As your hope of finding gainful employment continues to fade, you will remember what the Deputy President alias Riggy G alias “Mr Honest Men” said at your graduation ceremony: “You know I am an honest men. I don’t want to sit here and lie to you that we have jobs for you.” Since you are neither as creative nor as lucky as Ivy Chelimo to have coined a nickname for the Deputy President and thus land yourself a job in the Deputy President’s office, and since you do not know someone who knows someone who knows someone else somewhere in a big office, you will resign yourself to fate. What to do? You shuffle your way to the nearest affordable housing project in the hope that you will get a mjengo job (three cheers to the government for the massive million-jobs-creating programme!). Or, tap the hustler fund for a loan to buy a smokies and mayai boilo trolley that you’ll cart around town like so many of your fellow youths. Here you make do with whatever there is.

Two. Ujanja mtu wangu. Sooner or later, you will come to accept that we’re way past the age of “Elimu ndio msingi wa taifa”. Here, your academic papers and your skills barely count for anything anymore. Entrepreneurship is no easy option either, especially when you remember how tough the regulatory environment is, not to mention the depressed consumer demand on account of inflation.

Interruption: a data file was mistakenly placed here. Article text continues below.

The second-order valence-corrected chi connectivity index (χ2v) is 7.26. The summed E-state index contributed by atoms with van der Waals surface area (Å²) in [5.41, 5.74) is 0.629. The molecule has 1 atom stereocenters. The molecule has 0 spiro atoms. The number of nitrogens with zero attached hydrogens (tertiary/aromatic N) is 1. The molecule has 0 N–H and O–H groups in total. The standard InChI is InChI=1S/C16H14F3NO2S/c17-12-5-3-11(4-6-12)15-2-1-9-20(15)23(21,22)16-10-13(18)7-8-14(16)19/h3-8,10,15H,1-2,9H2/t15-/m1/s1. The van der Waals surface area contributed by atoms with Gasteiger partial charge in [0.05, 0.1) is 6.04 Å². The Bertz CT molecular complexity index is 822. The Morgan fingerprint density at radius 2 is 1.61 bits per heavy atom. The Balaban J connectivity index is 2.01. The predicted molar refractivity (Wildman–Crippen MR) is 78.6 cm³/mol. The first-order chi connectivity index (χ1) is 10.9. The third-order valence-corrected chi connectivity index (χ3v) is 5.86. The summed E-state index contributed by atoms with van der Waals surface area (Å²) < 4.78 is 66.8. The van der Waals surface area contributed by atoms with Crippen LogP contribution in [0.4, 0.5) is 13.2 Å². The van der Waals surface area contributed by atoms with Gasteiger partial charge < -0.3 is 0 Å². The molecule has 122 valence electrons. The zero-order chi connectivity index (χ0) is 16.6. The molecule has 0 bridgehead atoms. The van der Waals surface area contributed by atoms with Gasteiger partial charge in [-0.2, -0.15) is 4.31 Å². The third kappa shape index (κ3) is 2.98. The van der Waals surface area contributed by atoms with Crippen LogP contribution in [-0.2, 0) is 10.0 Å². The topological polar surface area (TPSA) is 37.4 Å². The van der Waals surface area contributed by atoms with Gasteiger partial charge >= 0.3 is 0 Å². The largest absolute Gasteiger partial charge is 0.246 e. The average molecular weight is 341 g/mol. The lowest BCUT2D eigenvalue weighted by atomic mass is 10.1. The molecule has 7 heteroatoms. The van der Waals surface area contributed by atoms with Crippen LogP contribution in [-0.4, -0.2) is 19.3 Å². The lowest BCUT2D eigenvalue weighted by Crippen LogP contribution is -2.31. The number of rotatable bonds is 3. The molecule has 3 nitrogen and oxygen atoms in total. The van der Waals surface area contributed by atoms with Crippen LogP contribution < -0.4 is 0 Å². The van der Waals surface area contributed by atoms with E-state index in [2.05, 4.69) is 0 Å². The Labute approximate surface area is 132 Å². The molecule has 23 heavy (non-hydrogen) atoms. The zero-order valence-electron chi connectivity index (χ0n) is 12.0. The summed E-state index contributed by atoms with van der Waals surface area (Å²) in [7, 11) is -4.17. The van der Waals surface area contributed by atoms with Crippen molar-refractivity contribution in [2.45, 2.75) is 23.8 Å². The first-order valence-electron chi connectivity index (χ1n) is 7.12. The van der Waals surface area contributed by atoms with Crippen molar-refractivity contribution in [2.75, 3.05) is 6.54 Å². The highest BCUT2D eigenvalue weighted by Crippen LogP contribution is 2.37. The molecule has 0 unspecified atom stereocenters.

There are newer and more novel ways to eke out a living. Have you heard of tenderpreneurship? What about the Wash Wash business? I know, I know… these are not really legal ventures, but if there is anything about Kenya that we can learn from previous generations,  it is that it is a gossamer-fine line that lies between what is legal and what is not. Here, the end always justifies the means.

Three. Learn to dream. Wildly. Or more accurately, learn to be delusional – delulu, Gen Z parlance. Because, being delulu is the only solulu. To be a Gen Z in Kenya is to dream of the latest iPhone on the market, or the latest designer sneakers – the Jordans and Nikes, you name it – and to manifest trips to Vasha and Diani, doesn’t matter that you barely have an income or that the largest chunk of your meagre income is spent on sherehe because sherehe ni sheria. It is to stake your hard-earned twenty bob, fifty bob, a hundred bob (at most), in the hope of winning the two hundred million jackpot.